Examples of ruminants

Cattle Goat

See also


  1. ^ Russell,J. B. 2002. Rumen Microbiology and its role In Ruminant Nutrition.
  2. ^ William O. Reece (2005). Functional Anatomy and Physiology of Domestic Animals. ISBN 9780781743334. 
  3. ^ Esther J. Finegan and C. Edward Stevens. "Digestive System of Vertebrates". 
  4. ^ Muhammad Khalil. "The anatomy of the digestive system". 
  5. ^ Ditchkoff, S. S. (2000). "A decade since "diversification of ruminants": has our knowledge improved?". Oecologia 125: 82–84. doi:10.1007/PL00008894. 
  6. ^ Hofmann. R. R. 1989."Evolutionary steps of ecophysiological and diversification of ruminants :a comparative view of their digestive system". Oecologia, 78:443-457
  7. ^ Hackmann. T. J., and Spain, J. N. 2010."Ruminant ecology and evolution: Perspectives useful to livestock research and production". Journal of Dairy Science, 93:1320-1334
  8. ^ Hackmann. T. J., and Spain, J. N. 2010."Ruminant ecology and evolution: Perspectives useful to livestock research and production". Journal of Dairy Science, 93:1320-1334
  9. ^ Ruminant facts
  10. ^ Rumen ecology
  11. ^ Some physical and chemical properties of Bovine saliva which may affect rumen digestion and synthesis Journal of Dairy Science Vol 32 (2) , p. 123-132, 1949.
  12. ^ Rumen physiology
  13. ^ Vasta, V., H. P. S. Makkar, M. Mele, and A. Priolo (2009). Ruminal biohydrogenation as affected by tannins in vitro. 102. Br. J. Nutr. pp. 82–92. [1]
  14. ^ Bate-Smith and Swain (1962). "Flavonoid compounds". In Florkin M., Mason H.S.. Comparative biochemistry. III. New York: Academic Press. pp. 75–809. [2]
  15. ^ Min, B. R., T. N. Barry, G. T. Attwood, and W. C. McNabb. (2003). The effect of condensed tannins on the nutrition and health of ruminants fed fresh temperate forages: a review.. Anim. Feed Sci. Technol. pp. 106:3–19.  [3]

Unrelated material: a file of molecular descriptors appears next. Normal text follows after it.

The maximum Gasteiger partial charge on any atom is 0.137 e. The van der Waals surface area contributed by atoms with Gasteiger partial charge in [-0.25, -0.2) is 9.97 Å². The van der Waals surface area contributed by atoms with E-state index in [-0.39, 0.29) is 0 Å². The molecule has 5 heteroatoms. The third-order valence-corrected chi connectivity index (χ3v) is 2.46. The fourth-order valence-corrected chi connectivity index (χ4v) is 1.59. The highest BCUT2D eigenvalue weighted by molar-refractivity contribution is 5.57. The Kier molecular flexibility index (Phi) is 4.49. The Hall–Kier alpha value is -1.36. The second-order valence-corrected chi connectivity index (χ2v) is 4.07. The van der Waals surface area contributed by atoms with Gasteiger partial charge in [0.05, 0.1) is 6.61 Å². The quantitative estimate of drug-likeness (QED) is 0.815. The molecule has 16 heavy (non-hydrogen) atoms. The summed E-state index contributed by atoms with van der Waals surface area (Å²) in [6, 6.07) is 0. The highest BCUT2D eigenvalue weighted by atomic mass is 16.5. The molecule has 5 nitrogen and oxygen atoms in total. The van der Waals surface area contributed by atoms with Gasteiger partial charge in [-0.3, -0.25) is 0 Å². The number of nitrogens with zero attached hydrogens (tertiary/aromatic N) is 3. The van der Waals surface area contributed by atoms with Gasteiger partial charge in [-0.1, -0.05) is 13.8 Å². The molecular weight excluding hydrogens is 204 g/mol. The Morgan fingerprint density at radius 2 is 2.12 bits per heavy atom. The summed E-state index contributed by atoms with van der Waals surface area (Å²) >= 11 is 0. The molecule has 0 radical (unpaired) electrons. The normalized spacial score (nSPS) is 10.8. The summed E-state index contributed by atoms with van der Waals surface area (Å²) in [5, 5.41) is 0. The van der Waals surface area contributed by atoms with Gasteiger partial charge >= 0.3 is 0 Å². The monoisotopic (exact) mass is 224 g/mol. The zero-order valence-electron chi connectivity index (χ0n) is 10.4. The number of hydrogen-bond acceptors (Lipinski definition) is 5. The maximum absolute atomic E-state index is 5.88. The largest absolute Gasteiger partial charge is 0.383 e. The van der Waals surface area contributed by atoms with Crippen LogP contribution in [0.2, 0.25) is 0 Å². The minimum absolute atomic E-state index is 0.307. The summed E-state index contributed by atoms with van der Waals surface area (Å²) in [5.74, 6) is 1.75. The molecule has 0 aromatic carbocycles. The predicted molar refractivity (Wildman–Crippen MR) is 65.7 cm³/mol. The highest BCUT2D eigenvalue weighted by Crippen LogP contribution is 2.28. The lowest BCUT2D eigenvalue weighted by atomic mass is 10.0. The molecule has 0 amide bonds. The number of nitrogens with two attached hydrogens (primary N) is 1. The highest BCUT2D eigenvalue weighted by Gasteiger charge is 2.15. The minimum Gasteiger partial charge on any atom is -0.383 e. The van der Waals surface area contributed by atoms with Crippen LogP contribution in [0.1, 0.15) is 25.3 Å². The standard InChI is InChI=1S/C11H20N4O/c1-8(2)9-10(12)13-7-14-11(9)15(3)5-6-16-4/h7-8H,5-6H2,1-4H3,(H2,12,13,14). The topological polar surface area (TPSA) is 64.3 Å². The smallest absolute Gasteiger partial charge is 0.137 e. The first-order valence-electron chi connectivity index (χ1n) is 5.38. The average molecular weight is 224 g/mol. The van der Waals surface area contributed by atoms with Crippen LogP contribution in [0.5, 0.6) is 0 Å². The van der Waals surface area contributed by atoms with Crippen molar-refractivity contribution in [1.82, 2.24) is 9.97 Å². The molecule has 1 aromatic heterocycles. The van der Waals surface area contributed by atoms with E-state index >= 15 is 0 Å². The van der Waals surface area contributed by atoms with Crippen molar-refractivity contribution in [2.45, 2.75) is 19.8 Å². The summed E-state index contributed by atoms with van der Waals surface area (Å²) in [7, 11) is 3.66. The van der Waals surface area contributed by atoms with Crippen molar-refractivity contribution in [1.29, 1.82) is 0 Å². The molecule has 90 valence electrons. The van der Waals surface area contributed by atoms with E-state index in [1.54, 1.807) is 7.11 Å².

16. ^ Leviticus 11:6
  17. ^ Cicerone, R. J., and R. S. Oremland. 1988 "Biogeochemical Aspects of Atmospheric Methane"
  18. ^ Yavitt, J. B. 1992. Methane, biogeochemical cycle. Pages 197–207 in Encyclopedia of Earth System Science, Vol. 3. Acad.Press, London, England.
  19. ^ Asanuma. N., M. Iwamoto, T. Hino. 1999."Effect of the addition of fumarate on methane production by ruminal microorganisms in vitro." J. Dairy Sci.82:780–787

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  • ruminant — ruminant, ante [ ryminɑ̃, ɑ̃t ] adj. et n. m. • 1555; de ruminer ♦ Qui rumine. Herbivore ruminant. ♢ N. m. (1680) Un ruminant : un animal ruminant. LES RUMINANTS : groupe de mammifères artiodactyles à deux doigts, dont l estomac complexe permet… …   Encyclopédie Universelle

  • Ruminant — Ru mi*nant, a. [L. ruminans, antis, p. pr.: cf. F. ruminant. See {Ruminate}.] (Zo[ o]l.) Chewing the cud; characterized by chewing again what has been swallowed; of or pertaining to the Ruminantia. [1913 Webster] …   The Collaborative International Dictionary of English

  • Ruminant — Ru mi*nant, n. (Zo[ o]l.) A ruminant animal; one of the Ruminantia. [1913 Webster] …   The Collaborative International Dictionary of English

  • ruminant — ► NOUN ▪ a mammal of a type that chews the cud, comprising cattle, sheep, antelopes, deer, giraffes, and their relatives. ► ADJECTIVE ▪ relating to ruminants. ORIGIN from Latin ruminari chew over again , from rumen throat, first stomach of a… …   English terms dictionary

  • ruminant — index cogitative, pensive Burton s Legal Thesaurus. William C. Burton. 2006 …   Law dictionary

  • ruminant — ruminant, ante (ru mi nan, nan t ) adj. Terme d histoire naturelle. Qui rumine. Les animaux ruminants.    S. m. Les ruminants, famille de mammifères comprenant ceux qui ont les membres en colonnes, terminés par des sabots, avec ou sans semelle… …   Dictionnaire de la Langue Française d'Émile Littré

  • ruminant — (n.) 1660s, from L. ruminantem (nom. ruminans), prp. of ruminare to chew the cud (see RUMINATE (Cf. ruminate)) …   Etymology dictionary

  • ruminant — [ro͞o′mə nənt] adj. [L ruminans, prp. of L ruminare, to ruminate < rumen,RUMEN] 1. chewing the cud 2. of the cud chewing animals 3. meditative; thoughtful n. any of the suborders (Ruminantia and Tylopoda) of four footed, cud chewing… …   English World dictionary

  • Ruminant — Ruminantia Ruminants …   Wikipédia en Français

  • ruminant — I. noun Date: 1661 a ruminant mammal II. adjective Date: 1691 1. a. (1) chewing the cud (2) characterized by chewing again what has been swallowed b. of or relating to two suborders (Ruminantia and Tylopoda) of herbivorous even toed hoofed… …   New Collegiate Dictionary